Respecting those with disabilities

Wednesday, November 12, 2014

By Social Development Minister Bathabile Dlamini

Every day we go about our lives with the expectation that we should be treated fairly. Whether we are at work, at an institution of learning or in the community we all hope that people will respond positively to our character and abilities rather than being blindsided by stereotypes.

Over the past 20 years South Africa has come a long way to rid society of any form of discrimination and injustices especially for vulnerable groups including people with disabilities. We are however mindful that more needs to be done to create a fair and inclusive society where everyone has equal opportunities to succeed.

We are reminded of this as we mark Disability Rights Awareness Month from 3 November to 3 December. During this month South Africans will have the opportunity to acknowledge and celebrate the progress made over the past 20 years in realising the political and socio-economic rights of persons with disabilities.

As a country we have moved from a place where our fellow countrymen and women with disabilities were discriminated against, neglected and marginalised to one where our Constitution ensures that every South African with a disability has the right to a life without discrimination and to be treated as equals.

The personal journey of Social Development Deputy Minister Hendrietta Bogopane-Zulu is a good illustration of the progress we have made since attaining democracy.  Reflecting on it, the Deputy Minister recently highlighted how there were no services or information available to her mother Florence “Poppie” Bogopane when she was born visually impaired in a then Bophuthatswana village of Phokeng in 1971.

To add to an already challenging situation, the community believed that a disability was linked to witchcraft, which influenced their interaction with the family.

In 1990 Deputy Minister Bogopane-Zulu gave birth to her first child, Kealeboga, who was born blind.  As with her mother nineteen years before, she soon realised that there was little information or support services available in Phokeng.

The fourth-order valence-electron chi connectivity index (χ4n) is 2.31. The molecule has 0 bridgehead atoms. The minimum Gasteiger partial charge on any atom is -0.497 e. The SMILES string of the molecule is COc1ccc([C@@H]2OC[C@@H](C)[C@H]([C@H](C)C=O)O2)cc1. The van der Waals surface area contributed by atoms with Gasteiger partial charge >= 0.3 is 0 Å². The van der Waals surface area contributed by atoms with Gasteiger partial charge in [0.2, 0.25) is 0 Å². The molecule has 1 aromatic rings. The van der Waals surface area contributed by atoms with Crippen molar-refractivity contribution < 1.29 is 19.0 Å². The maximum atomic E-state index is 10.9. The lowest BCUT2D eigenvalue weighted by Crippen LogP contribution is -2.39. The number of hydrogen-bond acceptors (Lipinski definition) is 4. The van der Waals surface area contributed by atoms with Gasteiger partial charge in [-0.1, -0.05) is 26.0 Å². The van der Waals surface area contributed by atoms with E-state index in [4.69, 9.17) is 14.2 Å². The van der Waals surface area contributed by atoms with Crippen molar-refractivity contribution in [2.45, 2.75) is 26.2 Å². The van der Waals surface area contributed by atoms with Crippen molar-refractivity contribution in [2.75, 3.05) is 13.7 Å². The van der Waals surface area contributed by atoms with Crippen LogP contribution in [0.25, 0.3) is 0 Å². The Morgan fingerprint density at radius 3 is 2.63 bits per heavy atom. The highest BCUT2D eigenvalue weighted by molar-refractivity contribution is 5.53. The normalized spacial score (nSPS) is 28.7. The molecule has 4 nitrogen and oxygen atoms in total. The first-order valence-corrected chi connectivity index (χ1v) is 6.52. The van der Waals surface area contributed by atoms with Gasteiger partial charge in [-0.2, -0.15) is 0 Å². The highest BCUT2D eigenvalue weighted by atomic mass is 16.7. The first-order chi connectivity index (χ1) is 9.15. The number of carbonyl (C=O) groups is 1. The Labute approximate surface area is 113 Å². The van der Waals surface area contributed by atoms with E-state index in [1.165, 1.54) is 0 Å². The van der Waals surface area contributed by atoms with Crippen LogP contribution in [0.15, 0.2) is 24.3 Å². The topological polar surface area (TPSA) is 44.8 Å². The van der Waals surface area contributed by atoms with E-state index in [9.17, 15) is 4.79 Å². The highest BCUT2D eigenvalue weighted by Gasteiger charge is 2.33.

Life however changed for the better following the introduction of new policies after 1994. When Zanele was born with the same disability the changes became more apparent; for starters there was a sea change in the attitude of nurses, neighbours and family members. 

Service-related information was suddenly available at the click of a button. Furthermore, then she could choose whether to enrol Zanele in an inclusive or special early childhood development programme and school.

As Deputy Minister Bogopane-Zulu life story clearly shows, our country has significantly changed for people with the disabilities since 1994. Although we are proud of our many advances, which include disability grants and various pieces of legislation, we acknowledge that more work remains to be done.

One area which is critical to empower people with disabilities is education. Since the dawn of democracy government has dedicated substantial resources to strengthening schools for learners with disabilities.  

As Basic Education Minister Angie Motshekga recently pointed out, we have increased the number of special schools from 295 in 2002 to 436 in 2013. Over the same period, enrolment at these schools increased from 77 000 to 111 854. Furthermore, the enrolment of learners with disabilities in ordinary schools have also increased from 77 700 to 119 500.

Minister Motshekga also gave her assurance that this sector will receive priority attention over the next five years. All Deaf learners will from next year be taught in South African Sign Language at home language level.  In addition, 600 teachers will be trained to become fully competent in Braille. By 2016 no teacher will be allowed to teach in a special school without the requisite specialist knowledge of Braille.  

Government encourages people with disabilities to improve their skills base  through education. Bursaries are available through the Higher and Further Education Disability Services Association and the National Student Financial Aid Scheme.

While our education system is on track to become more inclusive, the workplace still lags behind. The Employment Equity 2013-2014 Report states that employees with disabilities accounted for only 0.9 per cent of the total workforce. It also points out that employees with disabilities still face “unfair discrimination in the workplace on a day-to-day basis”.

To address the high incidence of under-employment of persons with disabilities, government is currently finalising the National Disability Rights Policy. It will, among others, put measures in place that will address external factors preventing job-seekers with disabilities from accessing gainful employment.

Another area which is receiving priority attention is the accessibility of public transport. The Bus Rapid Transit being rolled-out across the country was designed to ensure that people with disabilities can travel with ease. The Gautrain also prides itself on the significant number of commuters with disabilities who make use of its service.

During Disability Rights Awareness Month we call on business and civil society to work with us so that we can start building a more inclusive society where everyone is empowered and has an equal chance to succeed. Let’s move the country forward together.

 

 

 

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